Regular readers of this column are already well informed about the known risks associated with taking hormone replacement therapy (HRT) to relieve the symptoms of menopause. With the results of the landmark Women’s Health Initiative Study (WHIS), and similar studies, clearly implicating combination HRT with an increased risk of breast cancer, heart disease, stroke, dementia, and other serious illnesses, physicians and their patients are, increasingly, taking a more conservative approach to dealing with the unpleasant symptoms that often accompany the onset of menopause.
Among women who have previously been diagnosed with breast cancer, the risk of developing a recurrence of their cancer, and new breast cancers as well, is known to be higher than for women of otherwise average breast cancer risk, and with no prior history of breast cancer.
until now, there has not
been a great deal of research data looking specifically at the added
any, of taking HRT after a prior diagnosis of breast cancer, although
experts believe that HRT is almost certainly a risk factor for breast
recurrence (i.e., in addition to the development of new cancers in the
breast). Now, a new
study, from multiple
university medical centers in
The results of this study were quite striking. Among the 221 women taking HRT, just over 22% of these women were estimated to develop recurrent breast cancer after an average of 5 years of follow-up. Among the 221 women who did not take HRT, only 8% went on to develop a recurrence of their previous breast cancer at 5 years. This represents a nearly two-and-a-half fold increase in the risk of breast cancer associated with the use of HRT and, with respect to the natural history of breast cancer recurrence, within a rather short period of time as well. In fact, because the risk of recurrent breast cancer appeared to be so high in the group of women taking HRT, this research study was prematurely halted in 2004 (just as the WHIS was prematurely terminated in 2002) , and the women taking HRT were warned about the apparent increased risk of breast cancer recurrence associated with taking HRT.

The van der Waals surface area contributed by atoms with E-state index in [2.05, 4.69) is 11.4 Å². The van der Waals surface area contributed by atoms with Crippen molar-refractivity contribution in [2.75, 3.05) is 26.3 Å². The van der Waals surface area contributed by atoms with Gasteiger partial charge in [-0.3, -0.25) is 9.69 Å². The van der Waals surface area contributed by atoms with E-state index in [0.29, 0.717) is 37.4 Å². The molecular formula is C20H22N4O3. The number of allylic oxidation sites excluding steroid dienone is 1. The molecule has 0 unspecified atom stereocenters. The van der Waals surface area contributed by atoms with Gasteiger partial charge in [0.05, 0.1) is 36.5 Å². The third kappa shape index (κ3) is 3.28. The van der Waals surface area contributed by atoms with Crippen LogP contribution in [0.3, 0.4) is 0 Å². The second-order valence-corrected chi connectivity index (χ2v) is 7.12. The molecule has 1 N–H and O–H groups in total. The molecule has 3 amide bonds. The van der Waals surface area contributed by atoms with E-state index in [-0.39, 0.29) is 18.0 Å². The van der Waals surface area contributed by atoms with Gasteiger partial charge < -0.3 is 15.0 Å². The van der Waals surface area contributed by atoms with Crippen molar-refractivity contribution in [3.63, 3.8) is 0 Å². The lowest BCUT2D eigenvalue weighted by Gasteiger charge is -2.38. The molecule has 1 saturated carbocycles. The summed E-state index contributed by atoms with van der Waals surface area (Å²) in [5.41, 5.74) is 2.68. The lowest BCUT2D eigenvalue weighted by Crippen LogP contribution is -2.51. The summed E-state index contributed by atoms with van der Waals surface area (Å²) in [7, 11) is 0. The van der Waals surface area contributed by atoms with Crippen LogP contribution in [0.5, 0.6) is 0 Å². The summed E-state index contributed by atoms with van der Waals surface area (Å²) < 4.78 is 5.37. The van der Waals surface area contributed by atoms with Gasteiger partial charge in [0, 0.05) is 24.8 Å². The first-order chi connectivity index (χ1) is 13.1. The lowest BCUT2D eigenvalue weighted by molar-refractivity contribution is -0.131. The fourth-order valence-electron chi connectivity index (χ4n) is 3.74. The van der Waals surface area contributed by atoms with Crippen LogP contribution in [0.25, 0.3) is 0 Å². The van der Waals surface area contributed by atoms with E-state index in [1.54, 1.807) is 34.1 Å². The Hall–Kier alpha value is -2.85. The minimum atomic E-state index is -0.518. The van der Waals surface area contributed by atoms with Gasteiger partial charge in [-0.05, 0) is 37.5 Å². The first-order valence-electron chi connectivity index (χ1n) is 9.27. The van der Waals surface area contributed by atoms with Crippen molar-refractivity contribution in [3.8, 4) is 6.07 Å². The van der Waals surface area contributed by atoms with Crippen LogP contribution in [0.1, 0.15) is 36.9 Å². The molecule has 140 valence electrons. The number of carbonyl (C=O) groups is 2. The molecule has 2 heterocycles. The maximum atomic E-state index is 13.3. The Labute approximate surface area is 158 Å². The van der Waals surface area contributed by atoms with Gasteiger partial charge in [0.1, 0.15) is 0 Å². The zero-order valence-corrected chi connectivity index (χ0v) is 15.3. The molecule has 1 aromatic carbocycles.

multiple other previous studies have shown, and as I and other breast
experts have warned for years, the use of HRT (and combination HRT in
particular) appears to have significantly contributed to the
gradual rise in the annual number of breast cancer cases diagnosed in
United States since the mid-1960s, when HRT became especially popular
U.S. and in other western countries around the world.
The striking and unprecedented recent decline
in the annual incidence of breast cancer in the
The results of this new study are completely consistent with what we now know about the molecular biology of estrogen and progesterone (the primary female sex hormones), and their stimulatory effects on the proliferation of breast cancer cells (the overwhelming majority of breast cancers, especially in women aged 50 and older, have chemical receptors for these sex hormones, which stimulate these cancer cells to grow and divide). My advice to all women, and especially to women with a prior history of breast cancer, is to avoid HRT drugs, period. This has been my consistent recommendation for the past 20 years, based upon clinical research and observations dating back to the 1930s. With the enormous amount of confirmatory data that has been subsequently published since 2004, I don’t appear to be the one with significant biases in this area….
ARTERY DISEASE: SURGERY
ARTERY DISEASE: SURGERY
A relatively common manifestation of peripheral arterial atherosclerotic disease (“hardening of the arteries”) is carotid artery stenosis. The carotid arteries supply most of the blood to the brain, and when they become clogged with atherosclerotic plaque and blood clots, bits of these materials can break off (or embolize) and lodge in the smaller arteries that feed the brain, causing temporary or permanent damage to the brain. These embolic complications of carotid artery disease are referred to as, respectively, transient ischemic attacks and strokes (the same vascular disease process occurs in the coronary arteries, and leads to heart attacks, or myocardial infarctions).